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Why It's High Time That Beauty Means More Than What You Look Like

08/06/2014 23:56 BST | Updated 08/08/2014 10:59 BST

Dozens of women flocked to Selfridges last Friday evening yet they weren't their for shopping, pampering or a post work cocktail. ‎It was to discuss a very sensitive subject for many, one that we often avoid speaking about even with our closest friends.

Behind closed doors a panel of four brave women opened their hearts up to talk about beauty and self-esteem. Each of them having had first hand experience of bullying, self-doubt and low body confidence, partly as a consequence of social media like Facebook and Twitter.

I was one of them, offering the point of view of a HuffPo blogger and now author of The Ugly Little Girl trilogy. Rebecca Adlington was the highlight inspiring everyone with her story about being trolled, how she ‎is still called ugly today yet she won't give up her Twitter account - for every bully there is a young swimmer who she can help and mentor.

The debate was in title about social networks but what became clear was that there is a bigger problem. Women have had enough of being judged by their looks, of being objectified, of feeling they are too fat, ugly, not enough, and are clamouring for more.

From a very young age little girls are told they are cute ‎or pretty yet boys are lauded for being strong or smart. Selfies, airbrushing and 'model' culture are exacerbating this and networks are spreading this narcissistic virus like wildfire.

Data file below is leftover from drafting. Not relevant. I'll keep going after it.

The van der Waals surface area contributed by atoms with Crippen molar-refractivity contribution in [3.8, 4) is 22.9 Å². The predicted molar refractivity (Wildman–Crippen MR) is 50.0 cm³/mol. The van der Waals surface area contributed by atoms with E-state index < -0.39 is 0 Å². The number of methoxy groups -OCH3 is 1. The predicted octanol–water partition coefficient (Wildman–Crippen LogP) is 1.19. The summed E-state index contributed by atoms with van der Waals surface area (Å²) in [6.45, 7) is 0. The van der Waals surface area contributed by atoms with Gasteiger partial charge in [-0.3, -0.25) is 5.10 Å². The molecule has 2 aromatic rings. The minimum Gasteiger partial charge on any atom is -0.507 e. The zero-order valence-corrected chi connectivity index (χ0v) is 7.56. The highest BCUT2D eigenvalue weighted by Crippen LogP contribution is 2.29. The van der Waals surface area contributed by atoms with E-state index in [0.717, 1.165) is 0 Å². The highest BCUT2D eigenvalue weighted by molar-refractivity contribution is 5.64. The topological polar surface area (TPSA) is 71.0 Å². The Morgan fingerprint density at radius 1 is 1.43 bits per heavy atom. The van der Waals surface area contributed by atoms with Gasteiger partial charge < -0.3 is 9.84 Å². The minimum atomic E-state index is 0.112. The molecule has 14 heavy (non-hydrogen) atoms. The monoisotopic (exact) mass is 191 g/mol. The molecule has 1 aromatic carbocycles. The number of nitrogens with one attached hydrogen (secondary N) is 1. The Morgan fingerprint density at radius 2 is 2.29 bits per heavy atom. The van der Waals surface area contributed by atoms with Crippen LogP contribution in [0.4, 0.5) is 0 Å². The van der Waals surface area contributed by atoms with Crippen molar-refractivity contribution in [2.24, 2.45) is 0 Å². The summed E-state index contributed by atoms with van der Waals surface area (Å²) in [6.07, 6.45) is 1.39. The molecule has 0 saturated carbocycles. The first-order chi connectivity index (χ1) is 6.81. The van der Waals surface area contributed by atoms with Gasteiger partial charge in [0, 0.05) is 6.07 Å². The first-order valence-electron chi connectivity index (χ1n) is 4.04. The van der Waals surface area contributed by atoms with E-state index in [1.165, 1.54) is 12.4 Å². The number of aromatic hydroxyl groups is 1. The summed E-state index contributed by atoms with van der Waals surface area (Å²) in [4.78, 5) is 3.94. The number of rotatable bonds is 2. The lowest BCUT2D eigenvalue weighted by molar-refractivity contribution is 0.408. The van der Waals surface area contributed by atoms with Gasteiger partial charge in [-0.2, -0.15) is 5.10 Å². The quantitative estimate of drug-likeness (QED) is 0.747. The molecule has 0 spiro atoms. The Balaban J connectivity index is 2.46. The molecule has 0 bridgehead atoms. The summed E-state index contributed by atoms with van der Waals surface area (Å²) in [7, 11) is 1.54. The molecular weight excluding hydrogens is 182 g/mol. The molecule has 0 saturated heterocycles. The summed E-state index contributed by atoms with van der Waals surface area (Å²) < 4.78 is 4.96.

The flip side is that if you don't look good you can be ‎criticised mercilessly for it. There's even a new phenomenon called backstalking where friends will dig out less appealing photos from your archives and republish them. The cancer no make up selfie was a step in the right direction of being true to you, yet it is a sad testament to our image obsessed society that the idea of no make up is such a massive achievement.

For it is so much easier to get away with being nasty online as you can't look someone in the eye. My goddaughter, a normally sweet girl published a jokey video of her and her best friend announcing who was gorgeous or not at school. When I advised her to take it down she hadn't realised how hurtful it was and how it might be seen by parents and teachers. For her it was a fun prank in her bedroom, for others it was public humiliation.

But bullying has always existed. I suffered terribly being called 'geek' 'metal mouth' and 'four eyes'. A mean message chalked on the blackboard was the equivalent of a facebook status but at least I could escape the bullies once I got home. Now cyberbullying invades your bedroom, your privacy so there is no safe place any more.

Self-esteem and 'beauty' are intrinsically interconnected for if beauty became more about our skills, our traits we could actually begin to believe in ourselves. The recent Aussie photographer who became a body builder to feel good about herself is a case in point. Being slim, with the perfect figure did nothing to create resilience, she still felt rubbish. A psychologist Seligman claims that there are 7 natural abilities that form proper confidence, such as developing creativity, unlocking bravery or practising mindfulness. Each of these creates pillars within our pysche and lead to real hobbies and vocations. He also claims that celebrating 3 good things that happen at the end of every day makes you feel happier in yourself over time. It only takes 21 days to change behaviour and transition from niggly self critique to fulfilment. Social media can paradoxicallu really help with this, the recent #100 happy days is a way of making sure status updates are positive rather than wingey, whether it's posting a bacon sandwich or a cloudless sky.